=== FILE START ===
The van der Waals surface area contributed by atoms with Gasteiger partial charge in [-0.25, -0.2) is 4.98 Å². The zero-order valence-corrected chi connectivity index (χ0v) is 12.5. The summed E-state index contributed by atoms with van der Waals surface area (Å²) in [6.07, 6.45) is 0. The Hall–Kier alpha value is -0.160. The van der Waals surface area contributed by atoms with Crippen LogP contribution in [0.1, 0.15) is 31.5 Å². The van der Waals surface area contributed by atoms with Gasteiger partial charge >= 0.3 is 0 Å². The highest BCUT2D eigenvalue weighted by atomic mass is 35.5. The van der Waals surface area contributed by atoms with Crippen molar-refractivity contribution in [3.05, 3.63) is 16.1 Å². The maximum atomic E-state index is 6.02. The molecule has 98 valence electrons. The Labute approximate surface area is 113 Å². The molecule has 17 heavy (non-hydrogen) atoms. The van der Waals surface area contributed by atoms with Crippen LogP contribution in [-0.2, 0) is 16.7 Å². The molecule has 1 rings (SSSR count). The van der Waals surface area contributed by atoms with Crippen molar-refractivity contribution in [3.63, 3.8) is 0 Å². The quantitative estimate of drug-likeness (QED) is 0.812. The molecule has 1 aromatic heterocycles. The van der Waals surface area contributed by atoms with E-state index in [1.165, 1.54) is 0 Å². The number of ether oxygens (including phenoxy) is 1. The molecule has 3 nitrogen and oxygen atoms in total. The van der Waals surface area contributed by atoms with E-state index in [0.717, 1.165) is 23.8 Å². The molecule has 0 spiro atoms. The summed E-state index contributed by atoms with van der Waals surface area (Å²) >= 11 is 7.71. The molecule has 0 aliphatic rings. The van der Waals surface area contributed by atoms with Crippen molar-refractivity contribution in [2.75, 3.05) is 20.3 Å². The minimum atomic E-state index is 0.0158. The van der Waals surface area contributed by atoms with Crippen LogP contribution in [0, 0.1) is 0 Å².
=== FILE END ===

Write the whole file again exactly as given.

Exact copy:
The van der Waals surface area contributed by atoms with Gasteiger partial charge in [-0.25, -0.2) is 4.98 Å². The zero-order valence-corrected chi connectivity index (χ0v) is 12.5. The summed E-state index contributed by atoms with van der Waals surface area (Å²) in [6.07, 6.45) is 0. The Hall–Kier alpha value is -0.160. The van der Waals surface area contributed by atoms with Crippen LogP contribution in [0.1, 0.15) is 31.5 Å². The van der Waals surface area contributed by atoms with Gasteiger partial charge >= 0.3 is 0 Å². The highest BCUT2D eigenvalue weighted by atomic mass is 35.5. The van der Waals surface area contributed by atoms with Crippen molar-refractivity contribution in [3.05, 3.63) is 16.1 Å². The maximum atomic E-state index is 6.02. The molecule has 98 valence electrons. The Labute approximate surface area is 113 Å². The molecule has 17 heavy (non-hydrogen) atoms. The van der Waals surface area contributed by atoms with Crippen LogP contribution in [-0.2, 0) is 16.7 Å². The molecule has 1 rings (SSSR count). The van der Waals surface area contributed by atoms with Crippen molar-refractivity contribution in [3.63, 3.8) is 0 Å². The quantitative estimate of drug-likeness (QED) is 0.812. The molecule has 1 aromatic heterocycles. The van der Waals surface area contributed by atoms with E-state index in [1.165, 1.54) is 0 Å². The number of ether oxygens (including phenoxy) is 1. The molecule has 3 nitrogen and oxygen atoms in total. The van der Waals surface area contributed by atoms with E-state index in [0.717, 1.165) is 23.8 Å². The molecule has 0 spiro atoms. The summed E-state index contributed by atoms with van der Waals surface area (Å²) >= 11 is 7.71. The molecule has 0 aliphatic rings. The van der Waals surface area contributed by atoms with Crippen molar-refractivity contribution in [2.75, 3.05) is 20.3 Å². The minimum atomic E-state index is 0.0158. The van der Waals surface area contributed by atoms with Crippen LogP contribution in [0, 0.1) is 0 Å².